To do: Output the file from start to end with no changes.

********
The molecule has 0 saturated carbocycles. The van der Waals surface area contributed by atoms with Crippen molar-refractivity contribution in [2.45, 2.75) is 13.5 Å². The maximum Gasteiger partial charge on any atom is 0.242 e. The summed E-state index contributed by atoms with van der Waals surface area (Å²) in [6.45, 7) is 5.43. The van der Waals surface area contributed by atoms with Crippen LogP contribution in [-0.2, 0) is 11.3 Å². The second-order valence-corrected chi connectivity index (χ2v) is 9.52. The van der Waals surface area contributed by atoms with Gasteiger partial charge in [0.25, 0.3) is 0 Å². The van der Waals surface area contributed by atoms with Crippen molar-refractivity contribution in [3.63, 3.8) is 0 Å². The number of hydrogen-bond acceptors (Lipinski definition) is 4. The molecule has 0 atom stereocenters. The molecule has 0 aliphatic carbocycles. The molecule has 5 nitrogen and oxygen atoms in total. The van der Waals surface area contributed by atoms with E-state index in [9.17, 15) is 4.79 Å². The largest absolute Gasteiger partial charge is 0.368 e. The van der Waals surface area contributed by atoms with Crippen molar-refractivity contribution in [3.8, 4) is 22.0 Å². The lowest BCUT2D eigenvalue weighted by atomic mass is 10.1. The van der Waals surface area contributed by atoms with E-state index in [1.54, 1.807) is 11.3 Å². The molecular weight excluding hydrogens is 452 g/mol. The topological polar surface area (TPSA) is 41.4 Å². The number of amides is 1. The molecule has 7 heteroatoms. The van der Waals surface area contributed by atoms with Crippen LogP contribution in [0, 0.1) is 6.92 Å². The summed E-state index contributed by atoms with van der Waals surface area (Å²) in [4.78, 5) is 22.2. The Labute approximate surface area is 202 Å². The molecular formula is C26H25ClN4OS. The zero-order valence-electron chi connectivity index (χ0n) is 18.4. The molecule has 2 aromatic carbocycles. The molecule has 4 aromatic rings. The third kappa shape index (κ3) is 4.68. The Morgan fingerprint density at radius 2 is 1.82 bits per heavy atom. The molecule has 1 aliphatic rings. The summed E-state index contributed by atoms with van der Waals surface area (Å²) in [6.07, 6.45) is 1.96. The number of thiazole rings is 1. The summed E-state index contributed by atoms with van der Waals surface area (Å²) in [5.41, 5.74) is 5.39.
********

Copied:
The molecule has 0 saturated carbocycles. The van der Waals surface area contributed by atoms with Crippen molar-refractivity contribution in [2.45, 2.75) is 13.5 Å². The maximum Gasteiger partial charge on any atom is 0.242 e. The summed E-state index contributed by atoms with van der Waals surface area (Å²) in [6.45, 7) is 5.43. The van der Waals surface area contributed by atoms with Crippen LogP contribution in [-0.2, 0) is 11.3 Å². The second-order valence-corrected chi connectivity index (χ2v) is 9.52. The van der Waals surface area contributed by atoms with Gasteiger partial charge in [0.25, 0.3) is 0 Å². The van der Waals surface area contributed by atoms with Crippen molar-refractivity contribution in [3.63, 3.8) is 0 Å². The number of hydrogen-bond acceptors (Lipinski definition) is 4. The molecule has 0 atom stereocenters. The molecule has 0 aliphatic carbocycles. The molecule has 5 nitrogen and oxygen atoms in total. The van der Waals surface area contributed by atoms with E-state index in [9.17, 15) is 4.79 Å². The largest absolute Gasteiger partial charge is 0.368 e. The van der Waals surface area contributed by atoms with Crippen molar-refractivity contribution in [3.8, 4) is 22.0 Å². The lowest BCUT2D eigenvalue weighted by atomic mass is 10.1. The van der Waals surface area contributed by atoms with E-state index in [1.54, 1.807) is 11.3 Å². The molecular weight excluding hydrogens is 452 g/mol. The topological polar surface area (TPSA) is 41.4 Å². The number of amides is 1. The molecule has 7 heteroatoms. The van der Waals surface area contributed by atoms with Crippen LogP contribution in [0, 0.1) is 6.92 Å². The summed E-state index contributed by atoms with van der Waals surface area (Å²) in [4.78, 5) is 22.2. The Labute approximate surface area is 202 Å². The molecular formula is C26H25ClN4OS. The zero-order valence-electron chi connectivity index (χ0n) is 18.4. The molecule has 2 aromatic carbocycles. The molecule has 4 aromatic rings. The third kappa shape index (κ3) is 4.68. The Morgan fingerprint density at radius 2 is 1.82 bits per heavy atom. The molecule has 1 aliphatic rings. The summed E-state index contributed by atoms with van der Waals surface area (Å²) in [6.07, 6.45) is 1.96. The number of thiazole rings is 1. The summed E-state index contributed by atoms with van der Waals surface area (Å²) in [5.41, 5.74) is 5.39.